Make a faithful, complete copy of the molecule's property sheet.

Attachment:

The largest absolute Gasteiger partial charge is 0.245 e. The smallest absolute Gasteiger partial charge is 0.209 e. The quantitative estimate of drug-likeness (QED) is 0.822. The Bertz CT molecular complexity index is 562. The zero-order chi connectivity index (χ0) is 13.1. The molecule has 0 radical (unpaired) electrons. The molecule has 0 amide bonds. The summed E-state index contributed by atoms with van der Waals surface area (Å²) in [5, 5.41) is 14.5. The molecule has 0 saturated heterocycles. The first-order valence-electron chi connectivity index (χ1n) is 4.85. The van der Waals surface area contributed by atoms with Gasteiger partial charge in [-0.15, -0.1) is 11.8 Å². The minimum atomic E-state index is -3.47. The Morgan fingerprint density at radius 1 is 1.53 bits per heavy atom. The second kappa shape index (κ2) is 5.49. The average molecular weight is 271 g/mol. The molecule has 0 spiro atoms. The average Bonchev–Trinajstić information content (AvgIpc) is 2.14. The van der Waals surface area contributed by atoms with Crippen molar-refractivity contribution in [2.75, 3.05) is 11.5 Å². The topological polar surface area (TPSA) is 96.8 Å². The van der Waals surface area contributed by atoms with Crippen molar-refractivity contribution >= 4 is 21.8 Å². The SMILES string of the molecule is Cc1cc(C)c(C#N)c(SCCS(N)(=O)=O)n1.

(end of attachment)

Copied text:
The largest absolute Gasteiger partial charge is 0.245 e. The smallest absolute Gasteiger partial charge is 0.209 e. The quantitative estimate of drug-likeness (QED) is 0.822. The Bertz CT molecular complexity index is 562. The zero-order chi connectivity index (χ0) is 13.1. The molecule has 0 radical (unpaired) electrons. The molecule has 0 amide bonds. The summed E-state index contributed by atoms with van der Waals surface area (Å²) in [5, 5.41) is 14.5. The molecule has 0 saturated heterocycles. The first-order valence-electron chi connectivity index (χ1n) is 4.85. The van der Waals surface area contributed by atoms with Gasteiger partial charge in [-0.15, -0.1) is 11.8 Å². The minimum atomic E-state index is -3.47. The Morgan fingerprint density at radius 1 is 1.53 bits per heavy atom. The second kappa shape index (κ2) is 5.49. The average molecular weight is 271 g/mol. The molecule has 0 spiro atoms. The average Bonchev–Trinajstić information content (AvgIpc) is 2.14. The van der Waals surface area contributed by atoms with Crippen molar-refractivity contribution in [2.75, 3.05) is 11.5 Å². The topological polar surface area (TPSA) is 96.8 Å². The van der Waals surface area contributed by atoms with Crippen molar-refractivity contribution >= 4 is 21.8 Å². The SMILES string of the molecule is Cc1cc(C)c(C#N)c(SCCS(N)(=O)=O)n1.